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So I totally get the WGA strike and am most certainly on their side.

[For those who are still confused, an interview with Judd Apatow, writer/director of "Freaks and Geeks," 40-Year Old Virgin, and Knocked Up yielded this:

One of the main conflicts the Writers Guild have with the AMPTP is over new media, such as digital downloads of TV series or movies, which writers currently receive no residuals for. I asked Apatow how he might explain the reason for the strike to the general public, and he addressed the new media issue using an analogy, saying "Here's how I would explain it: If you're a teamster, you get paid to drive a truck. But if someone invents a new kind of truck, and you're still driving it, you should still get paid." Apatow noted that watching TV or movies online is becoming more and more common, remarking "We're switching trucks at this point. But if someone comes up with a three wheel truck, you're still driving!"
The AMPTP currently seems unwilling to budge on the issue of new media. Apatow mused on the AMPTP's reasoning for this, saying "I think that there seems to be some argument that it's too complicated to figure out. But there's content - You can decide that people get paid based on how much you charge for it or for how many people see it. It doesn't seem that complicated to me. There are low budget movies and writers get paid less if the budget's very low. Over a certain budget, there's a different minimum. It all can be figured out if people want to figure it out." As for the AMPTP wanting to call certain online presentations of TV series or films "promotion", which wouldn't qualify for payment to writers, Apatow firmly declared "Entertainment is not promotion! It's as simple as that. An episode of The Office is not promotion. It's The Office! It's a show."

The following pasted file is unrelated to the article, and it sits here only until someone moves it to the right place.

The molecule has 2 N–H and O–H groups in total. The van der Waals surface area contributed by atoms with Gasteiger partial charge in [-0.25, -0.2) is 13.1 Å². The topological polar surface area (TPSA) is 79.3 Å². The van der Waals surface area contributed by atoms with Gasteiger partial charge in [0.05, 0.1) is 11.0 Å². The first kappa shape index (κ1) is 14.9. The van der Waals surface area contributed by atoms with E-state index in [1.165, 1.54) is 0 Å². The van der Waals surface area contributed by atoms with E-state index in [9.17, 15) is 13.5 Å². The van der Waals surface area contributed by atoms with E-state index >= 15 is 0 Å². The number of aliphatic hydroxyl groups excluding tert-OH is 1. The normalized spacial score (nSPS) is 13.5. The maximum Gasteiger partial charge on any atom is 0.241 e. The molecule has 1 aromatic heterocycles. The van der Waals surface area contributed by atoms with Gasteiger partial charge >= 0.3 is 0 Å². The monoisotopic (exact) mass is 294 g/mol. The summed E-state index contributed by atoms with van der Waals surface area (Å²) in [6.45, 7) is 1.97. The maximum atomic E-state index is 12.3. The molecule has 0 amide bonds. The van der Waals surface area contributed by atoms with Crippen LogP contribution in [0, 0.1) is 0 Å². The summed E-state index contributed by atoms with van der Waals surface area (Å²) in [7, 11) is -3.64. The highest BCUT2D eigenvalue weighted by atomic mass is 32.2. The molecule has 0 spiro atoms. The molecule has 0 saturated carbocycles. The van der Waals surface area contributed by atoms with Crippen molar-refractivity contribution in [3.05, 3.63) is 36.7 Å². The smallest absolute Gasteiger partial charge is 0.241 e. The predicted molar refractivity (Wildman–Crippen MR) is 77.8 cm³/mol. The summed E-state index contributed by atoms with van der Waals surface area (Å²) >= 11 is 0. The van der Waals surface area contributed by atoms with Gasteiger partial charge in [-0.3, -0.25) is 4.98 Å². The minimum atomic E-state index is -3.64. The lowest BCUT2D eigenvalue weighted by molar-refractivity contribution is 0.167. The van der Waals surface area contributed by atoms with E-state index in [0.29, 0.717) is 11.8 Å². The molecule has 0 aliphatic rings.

]


So yes. Fully agree with Apatow and the writers on strike. And I think it's excellent that non-writers (including actors, and executive producers) have been striking as well. Felicity Huffman and William H. Macy were seen on the picket lines, as were a number of showrunners ("creators") including Shonda Rhimes ("Grey's Anatomy"), Marc Cherry ("Desperate Housewives"), Carol Mendelsohn ("CSI"), and Joss Weadon ("Buffy the Vampire Slayer"). According to one article: "NBC gave up producing one more episode of "The Office" after key actors on the show failed to come to work. That means that show will be in repeats after Nov. 15."

Videos from the strike lines and interviews with actors, writers, and showrunners, and other news items are up on United Hollywood. The Huffington Post also has a plethora of blog pieces by people in the industry.

I also assumed that the conflict would not be resolved quickly. Which means that shows that filmed a week or two prior to airing will start dropping off the TV lineup and we'll be left with gaping holes. Three big ones facing immediate re-runage (for lack of a better word) include "24," "Family Guy," and "The Office." Other shows may have two or three episodes left to air before re-runs roll in.

However, apparently Variety is reporting that the strike may last well into the New Year (though I couldn't find the source article...it was reported in an IndieWIRE blog). That I wasn't anticipating. Three weeks, yes. Two months? No.

I guess we'll wait and see.

And I can't write any more or comment, because I really need to get ready for class...and finish studying for the exam I have this morning. Whoops.


Sources:
*Speaking of Judd Apatow
*Strike hitting '24,' 'Family Guy' hard
*Blame Laura Ingalls When You Can't Watch The Office

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